Joe Kisenwether, co-designer of the Freaks and Fantasy Button Men expansions
Odds of Successful Tripping
Suppose you’re trying to trip a d10 with d6. How likely are you to get away with it? The most straightforward way to figure this out is making a table of the possible outcomes of the trip roll:
The columns indicate the result on the d10, the rows the result on the d6 and X’s appear in those boxes where the trip was successful. We can see that the trip works 21 out of 60 times, which simplifies to 7/20 = 35%.
The layout of the X’s in the table above should suggest something to you if you’ve read the article on “The Highest Lower Number”. Triangular numbers. They show up again in the formula for how likely a trip is to succeed. If you have a trip die with N sides and your opponent has a regular die with X sides, and his die is at least as large as yours, then the probability that you can successfully trip is: (The Nth triangular number)/(N*X). Since the formula for the Nth triangular number is N*(N+1)/2, we can simplify the previous formula to (N+1)/(2X). Considering the previous example, d6t vs. d10, we get a probability of (6+1)/(2*10) = 7/20 = 35%.
If the trip die N is larger than the target die X, then the formula is 1-(the (X-1)th triangular number)/(N*X). Which simplifies to (2N-X+1)/(2N). So a trip six trying to take a d4 would win (2*6-4+1)/(2*6) = 9/12 = 75% of the time.
One more time. The probability of an N sided trip die successfully tripping an X sided die is:
(N+1)/(2X) when X>=N
(2N-X+1)/(2N) when X<N
OK, Now lets do a practical example.
You’ve got a d10 showing a 10, he’s got a trip d6 showing a 4 and a d8 showing a 6 (10/10) vs. (4/6t , 6/8) You need to keep your 10 to win. Do you take the trip die, or the die showing the larger number?
If you take the trip die, you will have to re-roll the 10, and must deal with a 60% chance of rolling a 6 or less and losing. On the other hand, if you capture the d8, you will only have a 40% chance of rolling a 4 or less, but your opponent will then get a chance to trip you. The probability that you would then lose the game =
(Probability of rolling <=4) + (Probability of rolling >4)*(Probability of being tripped) = .4 + .6 *(7/20) = 61%
So in this case, the (slightly) wiser thing to do is take the trip die.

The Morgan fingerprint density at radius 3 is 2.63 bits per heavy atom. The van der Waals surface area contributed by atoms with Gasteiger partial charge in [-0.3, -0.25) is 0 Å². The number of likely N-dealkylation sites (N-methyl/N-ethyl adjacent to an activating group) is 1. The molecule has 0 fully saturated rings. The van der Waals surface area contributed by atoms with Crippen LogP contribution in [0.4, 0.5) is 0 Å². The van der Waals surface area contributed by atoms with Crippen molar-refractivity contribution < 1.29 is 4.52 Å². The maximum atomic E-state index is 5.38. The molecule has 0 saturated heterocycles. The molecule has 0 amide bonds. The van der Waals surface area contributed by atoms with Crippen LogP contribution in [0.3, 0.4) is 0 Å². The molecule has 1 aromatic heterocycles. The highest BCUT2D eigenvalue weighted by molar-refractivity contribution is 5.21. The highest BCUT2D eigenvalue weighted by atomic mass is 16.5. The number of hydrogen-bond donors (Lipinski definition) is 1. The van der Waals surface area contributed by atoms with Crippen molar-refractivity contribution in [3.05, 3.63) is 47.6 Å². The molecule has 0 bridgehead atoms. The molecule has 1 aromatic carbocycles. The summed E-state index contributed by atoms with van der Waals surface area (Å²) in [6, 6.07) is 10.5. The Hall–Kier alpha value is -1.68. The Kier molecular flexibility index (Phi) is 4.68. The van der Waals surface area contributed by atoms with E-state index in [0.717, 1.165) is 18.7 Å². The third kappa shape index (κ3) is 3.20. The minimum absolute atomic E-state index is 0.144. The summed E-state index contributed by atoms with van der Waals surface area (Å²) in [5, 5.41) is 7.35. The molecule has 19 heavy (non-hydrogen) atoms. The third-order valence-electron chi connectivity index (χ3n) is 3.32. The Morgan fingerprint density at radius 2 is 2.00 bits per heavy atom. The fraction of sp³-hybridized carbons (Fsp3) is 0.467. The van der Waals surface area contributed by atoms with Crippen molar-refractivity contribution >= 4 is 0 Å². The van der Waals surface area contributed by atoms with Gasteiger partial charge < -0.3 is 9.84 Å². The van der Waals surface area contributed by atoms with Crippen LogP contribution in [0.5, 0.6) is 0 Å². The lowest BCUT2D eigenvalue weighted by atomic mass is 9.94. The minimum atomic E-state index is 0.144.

OK, for extra credit, here’s a tough one:
(6/6t , 8/12) vs. (5/6 , 20/20)
Your opponent will win if he keeps his 20. Do you:
a) Take the d6 with the trip die
b) Trip the d6
c) Take the d6 with the d12
d) Trip the d20
Article 9.2: Why are Shadow Dice powerful?
Shadow dice just make power attacks upward instead of downward. This doesn’t increase their field of attack (the set of numbers they could capture) at all, just changes it. A roll of a 4 on a regular six-sider corresponds to a roll of a 2 on a shadow six. In each case four of the six numbers in the die’s range can be hit. No net increase in attacking ability. On average, a randomly rolled N-sider will be able to attack (N+1)/2 different values. This doesn’t change when the die is shadow.
So why are they so effective? Well, the first reason is that it is USUALLY the dice showing the larger numbers that our opponent doesn’t want taken, and these are more likely to fall to a shadow die than a regular because the shadow’s field of attack consists of higher numbers. But that’s only “usually”. If our opponent has shadow dice as well, he wants to hold on to the shadow dice that show low numbers. The numbers that would not typically be in our shadow die’s range. This would seem to indicate that regular dice are more effective against shadow dice than other shadow dice are. And yet, I’d much rather face an all shadow character like Wastenott < (4) (8) (10) (20) (X) > with Starchylde < (6) 8 (10) 12 X > than with Niles < 6 10 10 12 X >. In fact, I would much rather face any character with Starchylde than with Niles. Why does making a few of the dice shadow make such a difference between characters that have almost the same die sizes? And if Shadow dice are so Powerful, why aren’t Wastenott and Peace < (10) (12) (20) (X) (X) > more potent than they are?